Coined by cardiologists Meyer Friedman and RH Rosenman in their 1985 book Type A Behavior And Your Heart, hurry sickness is described as an excessive sense of time urgency. It’s not technically a medical condition, but it’s certainly a wellbeing phenomenon.

If you feel constantly rushed, anxious and have a disproportionate feeling of urgency to get things done, you could be experiencing hurry sickness, which can be detrimental to your health and inhibit your enjoyment of life.

“The chronic stress of constant urgency activates our survival wiring,” says Dr Erica Simon, clinical psychologist and founder of SeriesBe, a consultancy service for start-ups taking a preventative approach to burnout in the workplace. “It evolved over millions of years to respond to acute, immediate threats where we need to meet a safety demand. Once resolved, our bodies are meant to pull back into a restorative mode.”

But modern-day stress is different. “It doesn’t have a beginning, middle and an end like an acute physical danger. So the cascade of physiological changes that occur in the body (increased respiration, heart rate, blood pressure, cortisol, adrenaline etc) maintain over a longer time than this system was meant to be activated.”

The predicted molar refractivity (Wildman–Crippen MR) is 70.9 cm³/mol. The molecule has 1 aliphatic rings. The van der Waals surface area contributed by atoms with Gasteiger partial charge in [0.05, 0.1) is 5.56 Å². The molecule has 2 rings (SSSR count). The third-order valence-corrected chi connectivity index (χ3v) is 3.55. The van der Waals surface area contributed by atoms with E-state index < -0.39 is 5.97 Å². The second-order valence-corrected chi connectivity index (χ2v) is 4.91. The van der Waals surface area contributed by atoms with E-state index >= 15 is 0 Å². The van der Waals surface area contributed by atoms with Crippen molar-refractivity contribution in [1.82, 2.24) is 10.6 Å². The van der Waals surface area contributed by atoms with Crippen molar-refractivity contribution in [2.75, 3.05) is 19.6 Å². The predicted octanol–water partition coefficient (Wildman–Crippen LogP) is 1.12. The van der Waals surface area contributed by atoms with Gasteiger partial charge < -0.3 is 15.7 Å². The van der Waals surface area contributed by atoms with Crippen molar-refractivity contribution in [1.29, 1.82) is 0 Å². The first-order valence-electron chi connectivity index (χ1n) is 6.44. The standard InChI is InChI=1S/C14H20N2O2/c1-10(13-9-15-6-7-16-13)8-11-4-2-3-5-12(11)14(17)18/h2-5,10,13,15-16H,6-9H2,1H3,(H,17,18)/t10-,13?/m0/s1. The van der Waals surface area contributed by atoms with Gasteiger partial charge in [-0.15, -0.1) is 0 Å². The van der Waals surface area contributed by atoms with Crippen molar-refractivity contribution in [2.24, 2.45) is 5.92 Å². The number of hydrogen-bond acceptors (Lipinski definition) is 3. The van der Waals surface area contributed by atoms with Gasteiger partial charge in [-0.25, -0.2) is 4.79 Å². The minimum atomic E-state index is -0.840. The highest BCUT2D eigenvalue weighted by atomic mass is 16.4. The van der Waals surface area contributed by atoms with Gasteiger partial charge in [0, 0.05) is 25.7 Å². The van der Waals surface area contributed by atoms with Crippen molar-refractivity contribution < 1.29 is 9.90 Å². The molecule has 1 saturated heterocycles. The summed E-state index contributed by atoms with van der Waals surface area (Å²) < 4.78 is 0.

This can lead to a slew of health issues, including “increased inflammation, impaired immune system functioning, emotion dysregulation, sleep disruption and more”.

Plus, when you’re racing through life with haste, you’re far more likely to neglect your own self-care, viewing it as a hindrance and a waste of time compared to the never-ending list of things you expect yourself to accomplish

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